Lithium-ion batteries are one of the most widely used secondary battery systems in the world today. Compared to other rechargeable batteries, such as nickel-cadmium and nickel-metal hydride batteries, lithium-ion batteries feature higher energy densities, higher operating voltages, limited self-discharging, and lower maintenance requirements.
However, the battery technology has a major flaw. Its current commercial graphite anode can’t meet the increasing demand for energy density, operation reliability and system integration that arises from lengthy portable electronic devices, longer-range electric vehicles, and increasing energy storage applications.
On the other hand, Silicon has been immensely researched as a high-performance alternative to these graphite anodes.
The Structure and Chemistry
Lithium-ion batteries are composed of three main parts: an anode, a cathode, and a lithium salt dissolved in an organic solvent.
The organic solvent provides the medium for lithium-ion transport. lithium-ions move from the anode to the cathode during discharge and are intercalated into, i.e., are inserted into, open spaces in voids found in the cathode.
The lithium-ions make the reverse journey during charging. A lithium-ion battery (or battery pack) is made from one or more individual cells packaged together with their associated protection electronics.
The anode (or negative electrode) in lithium-ion batteries are typically made up of Graphite, coated on Copper Foil. Graphite is a crystalline solid with a black/grey color and a metallic sheen.
The Current Anode
Graphite is commonly used as the active material in negative electrodes mainly because it can reversibly place lithium-ions between its many layers. This reversible electrochemical capability is maintained over several thousands of cycles in batteries with optimized electrodes.
However, one requirement for this application is that the graphite surface must be compatible with lithium-ion battery chemistry (salts, solvents, and binders).
While graphite is the material of choice for most anodes, its performance is a limiting factor in making better batteries and expanding their applications. Graphite anodes exhibit only a moderate intrinsic specific capacity and present serious safety concerns due to lithium plating and further formation of lithium dendrites.
Among all potential lithium-ion battery anodes, silicon is one of the most promising candidates to replace graphite due to the fact that it possesses a high gravimetric capacity and volumetric capacity to lithium metal; it exhibits an appropriate discharge voltage at ca. 0.4 Vin average, which finds a good balance between retaining reasonable open-circuit voltage and avoiding adverse lithium plating process, silicon is abundant, potentially low cost, environment-friendly, and non-toxic.
The Future Anode
Silicon shows promise for building much higher-capacity batteries because it’s abundant and can absorb much more lithium than graphite.
Silicon makes up 27.7% of the Earth’s crust by mass and is the second most abundant element (oxygen is the first). It does not occur uncombined in nature but occurs chiefly as the oxide (silica) and as silicates. The oxide includes sand, quartz, rock crystal, amethyst, agate, flint, and opal. The silicate form includes asbestos, granite, hornblende, feldspar, clay, and mica.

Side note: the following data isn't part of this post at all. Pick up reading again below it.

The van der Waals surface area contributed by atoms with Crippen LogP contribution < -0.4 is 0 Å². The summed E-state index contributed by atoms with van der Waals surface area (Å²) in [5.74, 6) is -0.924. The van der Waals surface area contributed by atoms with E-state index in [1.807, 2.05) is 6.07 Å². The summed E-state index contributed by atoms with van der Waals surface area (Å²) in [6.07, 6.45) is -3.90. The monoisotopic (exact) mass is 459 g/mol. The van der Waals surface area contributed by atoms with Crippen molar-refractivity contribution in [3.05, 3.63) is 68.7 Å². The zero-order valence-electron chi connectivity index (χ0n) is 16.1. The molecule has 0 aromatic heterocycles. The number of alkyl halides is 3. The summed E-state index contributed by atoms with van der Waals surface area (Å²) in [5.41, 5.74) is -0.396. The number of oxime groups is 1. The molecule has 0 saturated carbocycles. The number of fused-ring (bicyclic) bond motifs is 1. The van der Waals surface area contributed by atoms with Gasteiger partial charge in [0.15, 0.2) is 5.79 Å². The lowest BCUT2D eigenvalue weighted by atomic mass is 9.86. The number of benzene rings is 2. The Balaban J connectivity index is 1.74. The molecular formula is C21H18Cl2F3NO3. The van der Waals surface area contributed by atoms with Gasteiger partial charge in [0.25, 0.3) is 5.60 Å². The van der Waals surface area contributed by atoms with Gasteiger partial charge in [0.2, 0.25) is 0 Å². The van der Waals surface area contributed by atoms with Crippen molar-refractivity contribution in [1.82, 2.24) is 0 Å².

In order to use silicon in lithium-ion anodes, the compound has to be purified and processed into nanoparticles.
High-purity silicon is produced commercially by reducing sand with carbon in an electric furnace. In the electronics industry, it is prepared by the thermal decomposition of ultra-pure trichlorosilane, followed by recrystallization.
These current manufacturing methods for silicon metal nanopowders are expensive, not very scalable and not commercially feasible.
A recently proven Carbothermic process (patent pending) called the PUREVAP™ Quartz Reduction Reactor (QRR) Project has successfully produced transformed and purified quartz into high purity silicon metal (4N+ Si) in one step.
Engineering plans have been finalized that will upgrade HPQ Silicon’s PUREVAP™ QRR into a PUREVAP™ reactor. The reactor would enable the low-cost transformation of melted silicon metal into spherical nanopowders and nanowires.
A New Battery
These spherical silicon metal nano-powders will allow the manufacturing of high-performance lithium-ion batteries using silicon metal anodes needed to deliver on the research promises of an almost tenfold (10x) increase in the specific capacity of the anode, inducing a 20-40% gain in the energy density of lithium-ion batteries.
By simplifying and standardizing the process used to convert silicon into nano-sized particles, the market potential of silicon anode batteries (and the products which could potentially utilize them) could be vastly expanded.
The latest lithium-ion batteries on the market are likely to extend the charge-to-charge life of phones and electric cars by as much as 40 percent. This leap forward, which comes after more than a decade of incremental improvements, is happening because developers have started working towards replacing the battery’s graphite anode with one made from silicon.